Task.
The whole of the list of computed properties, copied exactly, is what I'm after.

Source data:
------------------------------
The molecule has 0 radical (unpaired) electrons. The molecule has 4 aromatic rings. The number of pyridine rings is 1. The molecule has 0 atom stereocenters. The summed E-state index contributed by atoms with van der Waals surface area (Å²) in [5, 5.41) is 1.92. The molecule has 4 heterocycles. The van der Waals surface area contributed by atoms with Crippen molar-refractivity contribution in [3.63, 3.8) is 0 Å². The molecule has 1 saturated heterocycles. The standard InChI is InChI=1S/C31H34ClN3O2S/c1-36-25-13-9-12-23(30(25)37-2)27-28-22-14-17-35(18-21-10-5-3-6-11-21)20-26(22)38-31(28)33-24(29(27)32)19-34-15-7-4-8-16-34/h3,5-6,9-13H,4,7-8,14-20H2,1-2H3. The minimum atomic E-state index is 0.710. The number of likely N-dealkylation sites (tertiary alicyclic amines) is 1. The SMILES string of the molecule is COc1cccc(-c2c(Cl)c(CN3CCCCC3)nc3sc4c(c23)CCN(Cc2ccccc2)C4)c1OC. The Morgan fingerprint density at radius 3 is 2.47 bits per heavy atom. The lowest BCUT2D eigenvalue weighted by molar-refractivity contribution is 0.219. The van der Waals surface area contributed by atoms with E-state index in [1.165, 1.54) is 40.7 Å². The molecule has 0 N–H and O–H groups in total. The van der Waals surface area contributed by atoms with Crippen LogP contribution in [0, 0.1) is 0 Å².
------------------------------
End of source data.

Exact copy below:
The molecule has 0 radical (unpaired) electrons. The molecule has 4 aromatic rings. The number of pyridine rings is 1. The molecule has 0 atom stereocenters. The summed E-state index contributed by atoms with van der Waals surface area (Å²) in [5, 5.41) is 1.92. The molecule has 4 heterocycles. The van der Waals surface area contributed by atoms with Crippen molar-refractivity contribution in [3.63, 3.8) is 0 Å². The molecule has 1 saturated heterocycles. The standard InChI is InChI=1S/C31H34ClN3O2S/c1-36-25-13-9-12-23(30(25)37-2)27-28-22-14-17-35(18-21-10-5-3-6-11-21)20-26(22)38-31(28)33-24(29(27)32)19-34-15-7-4-8-16-34/h3,5-6,9-13H,4,7-8,14-20H2,1-2H3. The minimum atomic E-state index is 0.710. The number of likely N-dealkylation sites (tertiary alicyclic amines) is 1. The SMILES string of the molecule is COc1cccc(-c2c(Cl)c(CN3CCCCC3)nc3sc4c(c23)CCN(Cc2ccccc2)C4)c1OC. The Morgan fingerprint density at radius 3 is 2.47 bits per heavy atom. The lowest BCUT2D eigenvalue weighted by molar-refractivity contribution is 0.219. The van der Waals surface area contributed by atoms with E-state index in [1.165, 1.54) is 40.7 Å². The molecule has 0 N–H and O–H groups in total. The van der Waals surface area contributed by atoms with Crippen LogP contribution in [0, 0.1) is 0 Å².